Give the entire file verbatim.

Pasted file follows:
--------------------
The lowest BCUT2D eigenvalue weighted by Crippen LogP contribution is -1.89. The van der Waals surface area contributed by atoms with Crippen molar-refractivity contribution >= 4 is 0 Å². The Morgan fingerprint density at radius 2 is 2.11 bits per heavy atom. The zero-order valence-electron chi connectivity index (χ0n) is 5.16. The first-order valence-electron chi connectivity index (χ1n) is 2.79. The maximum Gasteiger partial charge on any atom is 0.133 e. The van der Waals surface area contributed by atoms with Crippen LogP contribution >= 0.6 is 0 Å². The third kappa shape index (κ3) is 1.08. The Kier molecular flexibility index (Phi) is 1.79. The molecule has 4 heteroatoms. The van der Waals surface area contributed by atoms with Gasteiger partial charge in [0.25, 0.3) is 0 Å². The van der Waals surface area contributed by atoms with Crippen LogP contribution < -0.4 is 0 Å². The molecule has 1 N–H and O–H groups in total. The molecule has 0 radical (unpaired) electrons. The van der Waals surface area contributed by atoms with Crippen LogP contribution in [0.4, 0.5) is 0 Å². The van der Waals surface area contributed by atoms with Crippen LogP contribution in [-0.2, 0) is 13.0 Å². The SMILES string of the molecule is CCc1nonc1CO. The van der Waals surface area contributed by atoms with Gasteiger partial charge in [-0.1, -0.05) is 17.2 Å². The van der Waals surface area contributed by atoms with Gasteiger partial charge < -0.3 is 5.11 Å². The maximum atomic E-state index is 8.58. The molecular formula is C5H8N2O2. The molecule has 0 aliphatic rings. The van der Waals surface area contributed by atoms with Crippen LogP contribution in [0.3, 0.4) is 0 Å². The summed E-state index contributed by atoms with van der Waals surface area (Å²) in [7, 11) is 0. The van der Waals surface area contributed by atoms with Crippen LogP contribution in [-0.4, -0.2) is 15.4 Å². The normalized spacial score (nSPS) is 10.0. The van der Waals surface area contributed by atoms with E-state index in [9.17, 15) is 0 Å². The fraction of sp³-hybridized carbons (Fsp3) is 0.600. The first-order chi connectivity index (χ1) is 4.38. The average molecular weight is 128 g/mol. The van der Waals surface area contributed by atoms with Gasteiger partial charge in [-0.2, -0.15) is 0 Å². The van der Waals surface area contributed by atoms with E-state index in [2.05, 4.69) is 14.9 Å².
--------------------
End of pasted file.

The lowest BCUT2D eigenvalue weighted by Crippen LogP contribution is -1.89. The van der Waals surface area contributed by atoms with Crippen molar-refractivity contribution >= 4 is 0 Å². The Morgan fingerprint density at radius 2 is 2.11 bits per heavy atom. The zero-order valence-electron chi connectivity index (χ0n) is 5.16. The first-order valence-electron chi connectivity index (χ1n) is 2.79. The maximum Gasteiger partial charge on any atom is 0.133 e. The van der Waals surface area contributed by atoms with Crippen LogP contribution >= 0.6 is 0 Å². The third kappa shape index (κ3) is 1.08. The Kier molecular flexibility index (Phi) is 1.79. The molecule has 4 heteroatoms. The van der Waals surface area contributed by atoms with Gasteiger partial charge in [0.25, 0.3) is 0 Å². The van der Waals surface area contributed by atoms with Crippen LogP contribution < -0.4 is 0 Å². The molecule has 1 N–H and O–H groups in total. The molecule has 0 radical (unpaired) electrons. The van der Waals surface area contributed by atoms with Crippen LogP contribution in [0.4, 0.5) is 0 Å². The van der Waals surface area contributed by atoms with Crippen LogP contribution in [-0.2, 0) is 13.0 Å². The SMILES string of the molecule is CCc1nonc1CO. The van der Waals surface area contributed by atoms with Gasteiger partial charge in [-0.1, -0.05) is 17.2 Å². The van der Waals surface area contributed by atoms with Gasteiger partial charge < -0.3 is 5.11 Å². The maximum atomic E-state index is 8.58. The molecular formula is C5H8N2O2. The molecule has 0 aliphatic rings. The van der Waals surface area contributed by atoms with Crippen LogP contribution in [0.3, 0.4) is 0 Å². The summed E-state index contributed by atoms with van der Waals surface area (Å²) in [7, 11) is 0. The van der Waals surface area contributed by atoms with Crippen LogP contribution in [-0.4, -0.2) is 15.4 Å². The normalized spacial score (nSPS) is 10.0. The van der Waals surface area contributed by atoms with E-state index in [9.17, 15) is 0 Å². The fraction of sp³-hybridized carbons (Fsp3) is 0.600. The first-order chi connectivity index (χ1) is 4.38. The average molecular weight is 128 g/mol. The van der Waals surface area contributed by atoms with Gasteiger partial charge in [-0.2, -0.15) is 0 Å². The van der Waals surface area contributed by atoms with E-state index in [2.05, 4.69) is 14.9 Å².